Recipe: huckleberry bread pudding
When it is full-on winter outside, people’s brains go into overdrive dreaming of warm, tropical places and summertime. My feed is filled with pictures of bare feet on beaches, palm trees, swimming pools in sunny locales. It’s not something I can honestly relate to, but I understand that this is what my friends desire. Jeremy and I? We love to frolick in snow. It is what we talk about with longing during the throes of summer – how much we miss gliding over and through the snow, or feeling the delicate kiss of blower powder on our faces.
me dropping into the powder
jeremy catches a little air
From what I can tell, Neva loves winter even more than summer. She spent all of 8+ miles running her face through the snow on Saturday’s ski tour. It’s as if those bazillion little snowflakes give her an extra jolt of energy. Jeremy noted that she calmed down a tad after the first 6 miles, but even as we got back to the car, she was alert and ready for more action. Of course, once home, she passed out for a long and happy nap in the sun. Such is the life of a happy pup.
neva sports a snowbeard
that rare moment when neva and banjo are simultaneously sitting still
More than a month had passed since my last ski tour with Erin, so we took the opportunity to catch up with one another on the climb. We discussed “Making a Murderer”, family visits, and new locations to scout for porcini, chanterelles, and huckleberries this summer. I told her that I had dreamt of chanterelles one night over the holidays, and then of foraging huckleberries the following night. She smiled and nodded as our skis silently sliced through the soft white fluff underfoot.
My obsession with huckleberries is only slightly diminished in their off season. For the other eleven months of the year, I think of different ways to incorporate those nomalicious berries into various recipes (and where else in Colorado I should look for huckleberry patches). Those of you without access to fresh or frozen huckleberries can easily substitute blueberries, raspeberries, or blackberries in this croissant bread pudding. Any kind of juicy berry should do. But let us be clear… wild Maine blueberries – as delicious as they are – are not huckleberries. I’ve had both and hands down, hucks win.
croissants, cream, sugar, eggs, huckleberries, butter, vanilla extract, milk, lemon (zest)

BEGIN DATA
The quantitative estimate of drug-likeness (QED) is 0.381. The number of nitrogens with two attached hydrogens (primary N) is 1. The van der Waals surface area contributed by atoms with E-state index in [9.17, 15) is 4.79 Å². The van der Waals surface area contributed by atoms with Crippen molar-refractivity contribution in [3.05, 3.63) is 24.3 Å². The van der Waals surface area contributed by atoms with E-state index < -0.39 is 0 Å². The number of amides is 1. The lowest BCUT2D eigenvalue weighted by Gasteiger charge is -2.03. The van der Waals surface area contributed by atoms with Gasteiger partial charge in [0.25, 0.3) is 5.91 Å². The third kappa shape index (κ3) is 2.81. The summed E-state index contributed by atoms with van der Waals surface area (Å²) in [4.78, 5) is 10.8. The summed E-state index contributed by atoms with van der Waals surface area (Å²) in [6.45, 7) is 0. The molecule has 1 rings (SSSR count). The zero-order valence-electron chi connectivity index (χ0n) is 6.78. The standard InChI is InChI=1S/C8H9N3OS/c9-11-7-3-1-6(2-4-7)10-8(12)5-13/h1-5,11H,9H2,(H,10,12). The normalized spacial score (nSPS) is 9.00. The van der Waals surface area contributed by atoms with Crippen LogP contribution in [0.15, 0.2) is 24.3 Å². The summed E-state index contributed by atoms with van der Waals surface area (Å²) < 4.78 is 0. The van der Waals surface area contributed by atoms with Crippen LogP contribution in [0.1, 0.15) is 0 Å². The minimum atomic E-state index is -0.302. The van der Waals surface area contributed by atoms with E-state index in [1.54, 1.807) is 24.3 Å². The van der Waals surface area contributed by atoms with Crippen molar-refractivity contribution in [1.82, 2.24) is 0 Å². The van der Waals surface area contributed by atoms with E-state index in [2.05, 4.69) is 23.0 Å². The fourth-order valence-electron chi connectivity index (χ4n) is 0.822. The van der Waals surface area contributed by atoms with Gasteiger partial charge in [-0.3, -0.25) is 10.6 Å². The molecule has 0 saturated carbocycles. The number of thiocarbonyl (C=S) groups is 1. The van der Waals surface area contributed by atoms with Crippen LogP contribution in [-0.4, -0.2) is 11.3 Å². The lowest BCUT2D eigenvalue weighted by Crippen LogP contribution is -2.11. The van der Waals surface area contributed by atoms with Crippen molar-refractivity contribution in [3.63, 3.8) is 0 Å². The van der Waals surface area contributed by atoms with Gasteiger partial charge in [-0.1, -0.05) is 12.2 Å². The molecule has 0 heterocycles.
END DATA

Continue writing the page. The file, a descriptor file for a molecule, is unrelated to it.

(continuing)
butter your ramekins
slice the croissants into bite-size pieces
Bread pudding is fairly indulgent as it is, but I like to take it a little further and use buttery breads like brioche, challah, or in this case, croissants. Croissants have the added delightfulness of delicate flaky layers that seem right at home with custard and wild berries. I used about six large croissants – approximately one croissant per 8-ounce ramekin. If you want an easier option, bake it all in a small 8×12-inch baking pan. Both ways taste great, but the individual bread puddings give you more crunchy edges (which I love).
beat the eggs
whisk in the sugar and vanilla
stir the milk and cream into the eggs
ready to assemble: custard, croissant cubes, berries, lemon zest
Bread puddings make lovely desserts or fancy breakfasts. You decide if it will be one, the other, or both! With ramekins or a single baking pan, layer half the croissants, berries, and zest, then layer the rest in the same order. Press the bread down a little, as croissants tend to be fluffy little guys. Once filled, pour the custard over the bread and berries, making sure to soak all of the pieces on top. If using ramekins, set them in a boiling water bath in a roasting pan or a large baking dish. Make sure the water comes halfway up the sides of the ramekins, but take care not to spill any of the water into the puddings.
sprinkle berries over the croissant pieces
a touch of lemon zest
douse with custard
pour hot water into the baking pan (for ramekins only)
bake to a golden brown
What emerges from the oven is a creamy pudding dotted with pleasantly tart berries and topped with a sweet caramelized crust. The puddings will also reheat nicely as the flavors develop and mature with a little time in the refrigerator. A dusting of powdered sugar is all you need to finish it off. Well, that and a spoon.
serve with powdered sugar
love at first bite
Huckleberry Bread Pudding
adapted from Epicurious
5 tbsps unsalted butter, softened
6-8 croissants, cut into 1 1/2 inch pieces
1 cup huckleberries, fresh or frozen
1 tbsp lemon zest, grated
4 large eggs
2/3 cup granulated sugar
1 tsp vanilla extract
1 1/4 cups heavy cream
1 1/4 cups whole milk
Preheat oven to 350°F. Butter six 8-ounce ramekins or one 8×12-inch baking dish. Layer half of the croissants on the bottom, then half of the huckleberries, then half of the lemon zest. Repeat. Press the bread down gently. Whisk the eggs, sugar, and vanilla together in a medium bowl or large 4-cup measuring cup. Stir in the cream and milk. If using ramekins, divvy the egg mixture evenly among the ramekins. If using a baking dish, evenly distribute the egg mixture over the filling.
To bake: If using ramekins, bring a kettle of water to a boil. Place the ramekins in a roasting pan and fill the pan with boiling water until the water line is half way up the ramekin sides. Take care not to splash any water into the bread puddings. If using a baking dish, put it straight into the oven. Bake both versions for 30-35 minutes until the custard is set and the tops are golden brown. Remove from oven and dust with powdered sugar. Serves 6.
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